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Researchers achieve promising breakthrough with 'cheaper' and more flexible solar panels: 'This is a very encouraging result'

"[T]his will likely create tremendous opportunities."

“[T]his will likely create tremendous opportunities."

Photo Credit: iStock

Scientists in Hong Kong have developed organic solar cells that can turn sun rays into energy with near-20% efficiency — a milestone for the unique type of solar powermaker. 

The breakthrough was announced by The Hong Kong Polytechnic University as part of its work with organic, or polymer, solar cells. 

It's big news for the solar industry because these types of cells are made with lightweight, abundant materials, resulting in a flexible, lower-cost product, according to the European Commission. 

A description in the commission's report spelled out the everyday benefits: The cells "could be printed and stuck onto buildings or placed in windows or cars, turning light into electricity in locations inaccessible to their heavier cousins." 

But, organic (carbon-containing) polymer cells haven't yet been all that efficient at turning sunlight into electricity. The U.S. Energy Department noted that researchers have so far hit 11% efficiency. 

By comparison, most common commercial solar panels — which use silicon, are typically heavier, and are more rigid — can generate power at 15-20% or more, experts from the University of Michigan's Center for Sustainable Systems reported. 

That's why the news from Hong Kong is a potential game-changer, as it could make the lower-cost, stretchable organic cells efficient enough for mainstream use. The Energy Department reported that organic cells can be applied to pliable materials like plastic, (or even printed), creating more possibilities. 

"[T]his will likely create tremendous opportunities in applications like portable electronics and building-integrated" solar cells, Polytechnic's Professor Li Gang, who led the research, said in a university report.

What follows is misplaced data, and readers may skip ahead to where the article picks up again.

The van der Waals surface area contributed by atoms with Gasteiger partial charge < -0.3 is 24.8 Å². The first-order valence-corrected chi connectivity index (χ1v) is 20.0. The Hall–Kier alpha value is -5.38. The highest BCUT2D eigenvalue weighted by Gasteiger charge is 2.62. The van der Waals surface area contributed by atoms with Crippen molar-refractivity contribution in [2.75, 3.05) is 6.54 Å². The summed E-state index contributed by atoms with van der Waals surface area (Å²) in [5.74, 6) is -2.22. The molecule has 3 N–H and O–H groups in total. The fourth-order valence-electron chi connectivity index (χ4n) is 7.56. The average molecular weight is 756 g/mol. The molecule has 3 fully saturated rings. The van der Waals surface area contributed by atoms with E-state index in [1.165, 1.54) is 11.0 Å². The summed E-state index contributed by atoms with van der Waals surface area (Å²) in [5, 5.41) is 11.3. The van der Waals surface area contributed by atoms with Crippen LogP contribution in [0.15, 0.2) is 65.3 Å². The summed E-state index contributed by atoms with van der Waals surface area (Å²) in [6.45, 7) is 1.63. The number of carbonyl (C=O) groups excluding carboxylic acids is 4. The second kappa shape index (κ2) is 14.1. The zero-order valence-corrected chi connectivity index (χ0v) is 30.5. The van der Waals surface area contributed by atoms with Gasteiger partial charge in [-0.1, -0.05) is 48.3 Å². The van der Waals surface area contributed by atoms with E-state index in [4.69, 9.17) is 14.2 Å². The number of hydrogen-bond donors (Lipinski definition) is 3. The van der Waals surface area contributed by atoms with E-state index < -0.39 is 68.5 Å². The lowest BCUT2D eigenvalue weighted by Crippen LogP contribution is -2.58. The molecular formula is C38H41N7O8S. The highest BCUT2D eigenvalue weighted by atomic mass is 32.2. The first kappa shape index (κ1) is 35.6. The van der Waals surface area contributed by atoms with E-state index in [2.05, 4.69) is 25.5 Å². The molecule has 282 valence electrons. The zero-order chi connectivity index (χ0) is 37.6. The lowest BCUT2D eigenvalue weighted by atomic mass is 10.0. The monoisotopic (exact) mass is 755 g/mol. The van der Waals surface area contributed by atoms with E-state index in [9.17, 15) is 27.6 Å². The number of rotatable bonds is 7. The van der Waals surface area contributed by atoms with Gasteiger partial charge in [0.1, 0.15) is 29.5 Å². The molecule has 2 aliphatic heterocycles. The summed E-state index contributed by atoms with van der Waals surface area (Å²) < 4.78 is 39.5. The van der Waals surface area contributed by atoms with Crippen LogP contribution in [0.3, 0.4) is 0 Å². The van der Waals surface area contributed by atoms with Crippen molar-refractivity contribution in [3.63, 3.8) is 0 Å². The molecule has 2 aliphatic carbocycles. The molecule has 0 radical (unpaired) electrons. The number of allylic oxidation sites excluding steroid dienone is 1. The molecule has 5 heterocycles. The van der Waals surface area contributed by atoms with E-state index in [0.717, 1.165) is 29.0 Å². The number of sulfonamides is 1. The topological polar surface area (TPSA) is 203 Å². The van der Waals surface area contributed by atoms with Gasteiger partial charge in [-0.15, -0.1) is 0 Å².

Engineers continue to integrate solar tech into builds in unique ways, from curved building facades and roofs to sun-facing surfaces on electric vehicles

"Their [organic solar cells'] manufacture process (has the potential to be) cheaper … offer flexibility in their architecture, and in principle, they can be more environmentally friendly," Dr. Francesca Fassioli, a theoretical physicist at Princeton University, said in a European Commission report on organic cells. 

The Hong Kong team's description of their breakthrough reads like a lab report, involving molecules, chain reactions, and "crystallization dynamics." 

It's part of the innovation that has helped the experts in Hong Kong find the right chemistry to turn 19.31% of caught sunlight into power via the organic cells. 

And, it's a milestone for Li, who has been at work on solar cells since 2005. But, the team has higher efficiency aspirations. The report said that experts are aiming for greater than 20%.

"This is a very encouraging result for the long-standing research on [organic solar cells] that I have conducted over the past two decades. We have already achieved better OSC efficiency, and this will subsequently help accelerate the applications of solar energy," Li said in the university report. 

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